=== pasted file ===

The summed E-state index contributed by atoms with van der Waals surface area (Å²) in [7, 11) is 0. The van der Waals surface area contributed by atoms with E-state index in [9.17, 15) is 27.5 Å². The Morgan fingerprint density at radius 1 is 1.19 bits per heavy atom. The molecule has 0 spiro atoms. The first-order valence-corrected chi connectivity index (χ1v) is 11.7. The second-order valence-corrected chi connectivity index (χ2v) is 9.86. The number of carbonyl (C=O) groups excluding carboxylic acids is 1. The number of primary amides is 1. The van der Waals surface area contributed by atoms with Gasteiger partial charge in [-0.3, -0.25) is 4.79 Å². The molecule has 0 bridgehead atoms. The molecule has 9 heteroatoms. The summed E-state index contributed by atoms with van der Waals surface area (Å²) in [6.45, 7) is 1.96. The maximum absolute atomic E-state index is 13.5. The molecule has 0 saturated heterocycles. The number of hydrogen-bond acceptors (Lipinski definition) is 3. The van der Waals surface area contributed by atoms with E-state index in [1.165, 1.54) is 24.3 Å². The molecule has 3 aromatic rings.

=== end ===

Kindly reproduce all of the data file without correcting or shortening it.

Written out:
The summed E-state index contributed by atoms with van der Waals surface area (Å²) in [7, 11) is 0. The van der Waals surface area contributed by atoms with E-state index in [9.17, 15) is 27.5 Å². The Morgan fingerprint density at radius 1 is 1.19 bits per heavy atom. The molecule has 0 spiro atoms. The first-order valence-corrected chi connectivity index (χ1v) is 11.7. The second-order valence-corrected chi connectivity index (χ2v) is 9.86. The number of carbonyl (C=O) groups excluding carboxylic acids is 1. The number of primary amides is 1. The van der Waals surface area contributed by atoms with Gasteiger partial charge in [-0.3, -0.25) is 4.79 Å². The molecule has 0 bridgehead atoms. The molecule has 9 heteroatoms. The summed E-state index contributed by atoms with van der Waals surface area (Å²) in [6.45, 7) is 1.96. The maximum absolute atomic E-state index is 13.5. The molecule has 0 saturated heterocycles. The number of hydrogen-bond acceptors (Lipinski definition) is 3. The van der Waals surface area contributed by atoms with E-state index in [1.165, 1.54) is 24.3 Å². The molecule has 3 aromatic rings.